In a global world increasingly consumed with pressing issues of great importance and immense challenges, we turn to nature for solace and peace. Naturally, looking at the environment has its own form of critique and commentary, but beauty remains unmistakable. This show gathers artists who turn to the natural world for inspiration and subject matter. Each bring a unique approach and perspective to the world around us, imbued with history and a nod to the future.
Pamela Fraser is introduced to the gallery with a new group of botanical paintings and ceramics. This New England based artist explores color and design as a means to engage painting. She approaches her practice on a wholistic level that combines observation, tactility and intellect. Her paintings recall the luscious watercolors of Charles Burchfield and the designs of Josef Frank and William Morris wallpaper with a 21st century sensibility. The ceramics with their rich colors and geometric forms relate to her early abstract paintings. In all work we see the sumptuous appreciation of the natural world clearly organized and interpreted by the artist.
Originally from Tennessee, Fraser lives and works in Vermont. Her work has been widely exhibited with solo shows at the Blaffer Museum at The University of Houston, and gallery shows in Chicago, New York and Cologne. Her publications include: as writer of How Color Works: Color Theory in the 21st Century (Oxford, 2019) and as co-editor of Beyond Critique: Contemporary Art in Practice, Theory, and Instruction (Bloomsbury, 2017).
Robert Harms brings a new group of oil stick drawings to the exhibition that capture the light, the nature and the seasons of his home and studio in Southampton, New York. His brand of abstraction is akin to the work of Joan Mitchell, a friend of the artist as a young man. His paintings and works on paper have been described as ‘Rustic Lyricism’ by critic Robert Long and indeed capture the country air and landscape with its own beauty. His work has been compared to Fairfield Porter and Willem de Kooning by Henry Geldzahler among others in that it explores ‘a continuum between nature and art’.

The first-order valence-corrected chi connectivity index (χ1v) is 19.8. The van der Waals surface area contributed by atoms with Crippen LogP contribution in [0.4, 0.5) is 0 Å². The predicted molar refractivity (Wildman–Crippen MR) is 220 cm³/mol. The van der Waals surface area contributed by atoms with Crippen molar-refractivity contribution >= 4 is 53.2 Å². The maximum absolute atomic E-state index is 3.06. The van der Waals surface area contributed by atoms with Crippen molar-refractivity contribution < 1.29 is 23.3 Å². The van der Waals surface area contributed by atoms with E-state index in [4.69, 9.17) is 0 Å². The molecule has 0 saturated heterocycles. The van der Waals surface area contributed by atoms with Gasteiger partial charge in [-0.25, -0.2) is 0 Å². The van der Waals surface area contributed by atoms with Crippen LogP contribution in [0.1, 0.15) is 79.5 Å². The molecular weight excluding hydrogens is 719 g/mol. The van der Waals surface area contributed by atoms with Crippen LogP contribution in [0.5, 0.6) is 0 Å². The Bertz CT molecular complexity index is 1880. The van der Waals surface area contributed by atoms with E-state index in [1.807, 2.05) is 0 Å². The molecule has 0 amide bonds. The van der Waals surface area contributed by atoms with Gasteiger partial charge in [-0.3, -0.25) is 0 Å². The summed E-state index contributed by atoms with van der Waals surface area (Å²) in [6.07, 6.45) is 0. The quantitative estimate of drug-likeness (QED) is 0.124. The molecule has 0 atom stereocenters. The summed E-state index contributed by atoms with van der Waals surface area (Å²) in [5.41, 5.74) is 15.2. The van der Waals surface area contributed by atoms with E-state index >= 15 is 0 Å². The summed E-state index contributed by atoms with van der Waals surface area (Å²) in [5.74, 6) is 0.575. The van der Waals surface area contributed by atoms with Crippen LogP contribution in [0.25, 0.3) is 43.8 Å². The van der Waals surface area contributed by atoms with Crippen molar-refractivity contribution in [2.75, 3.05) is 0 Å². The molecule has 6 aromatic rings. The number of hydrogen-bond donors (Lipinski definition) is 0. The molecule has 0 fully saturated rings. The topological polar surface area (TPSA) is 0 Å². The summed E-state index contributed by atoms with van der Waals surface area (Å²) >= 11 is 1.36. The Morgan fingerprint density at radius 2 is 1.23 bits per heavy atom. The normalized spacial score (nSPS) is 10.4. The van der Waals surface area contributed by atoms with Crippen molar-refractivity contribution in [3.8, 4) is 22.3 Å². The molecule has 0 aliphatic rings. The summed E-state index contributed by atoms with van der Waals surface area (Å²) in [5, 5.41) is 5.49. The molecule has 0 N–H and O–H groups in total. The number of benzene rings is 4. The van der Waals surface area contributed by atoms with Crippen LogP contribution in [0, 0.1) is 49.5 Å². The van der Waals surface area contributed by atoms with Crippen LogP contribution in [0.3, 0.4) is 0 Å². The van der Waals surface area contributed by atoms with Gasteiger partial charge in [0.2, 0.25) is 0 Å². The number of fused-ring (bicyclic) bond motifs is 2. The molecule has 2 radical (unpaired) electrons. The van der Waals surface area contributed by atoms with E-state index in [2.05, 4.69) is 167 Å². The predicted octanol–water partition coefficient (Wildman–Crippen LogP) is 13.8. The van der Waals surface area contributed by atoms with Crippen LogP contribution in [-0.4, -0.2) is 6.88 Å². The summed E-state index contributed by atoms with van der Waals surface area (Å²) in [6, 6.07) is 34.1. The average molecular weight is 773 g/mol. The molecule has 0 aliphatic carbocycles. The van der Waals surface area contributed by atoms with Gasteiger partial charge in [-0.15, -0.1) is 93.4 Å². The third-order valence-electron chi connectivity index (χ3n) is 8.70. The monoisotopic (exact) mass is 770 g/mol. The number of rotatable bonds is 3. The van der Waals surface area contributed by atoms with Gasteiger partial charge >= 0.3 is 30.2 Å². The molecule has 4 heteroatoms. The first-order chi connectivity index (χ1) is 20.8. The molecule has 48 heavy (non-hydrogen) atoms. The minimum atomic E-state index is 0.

Originally from New York, Harms’ work has been widely exhibited and is in numerous public collections including the Metropolitian Museum of Art. He has received several awards including the Pollock-Krasner Foundation Grant.
William Kortlander’s work addressed both the urban and the rural experiences. In these landscape paintings, the artist turns his attention to his surrounding Ohio hills and valleys. The legacy of color-field painting can be found in these compelling views. The changing landscape around the state with the development and growth over the past 40 years brings a new appreciation for the serenity of these pastoral settings.
William Kortlander (1925 – 2014) was an American artist and educator. Originally from Michigan, Kortlander was based in Athens, Ohio where he was a professor at Ohio University for more than 30 years. He achieved success with exhibitions in New York and was awarded the Mead Painting of the Year in the 1965 Art Across America Exhibition. Kortlander’s solo shows garnered favorable reviews by prominent New York critics Hilton Kramer and John Canaday.
Laura Larson is included with photographs from her recent series ‘City of Uncurable Women’. They are camouflaged in the suburban surroundings, seemingly awkward and resistant to their space. The artist confronts the supposed objectivity with photography and investigates feminist histories. Her skepticism and curiosity brings new questions to the relationships of women with their surroundings, both natural and societal.
Laura Larson’s work has been widely exhibited, including in shows at Art in General, Bronx Museum of Art, the Metropolitan Museum of Art. She has received numerous grants including the Ohio Arts Council and the New York Foundation of the Arts, also a fellow of residencies at MacDowell Colony, Santa Fe Art Institute and Ucross Foundation. Larson is based in Columbus and is a professor at Ohio University.
Rob Wynne is represented with a group of ‘bead drawings’ of creatures in the natural world. The artist hand sews beads onto vellum, leaving the threads visible through the translucent veil. The creatures – a copper ant, a grasshopper, a green snake and butterflies, all appear animated with the luminous reflection of the glass beads. Wynne mines history, including the botanical world to create a universe celebrating the smallest creature with his trademark exuberance.
New York based, Wynne has been exhibiting nationally and internationally for more than 3 decades. His work is in numerous public and private collections including the Columbus Museum of Art and the Museum of Modern Art.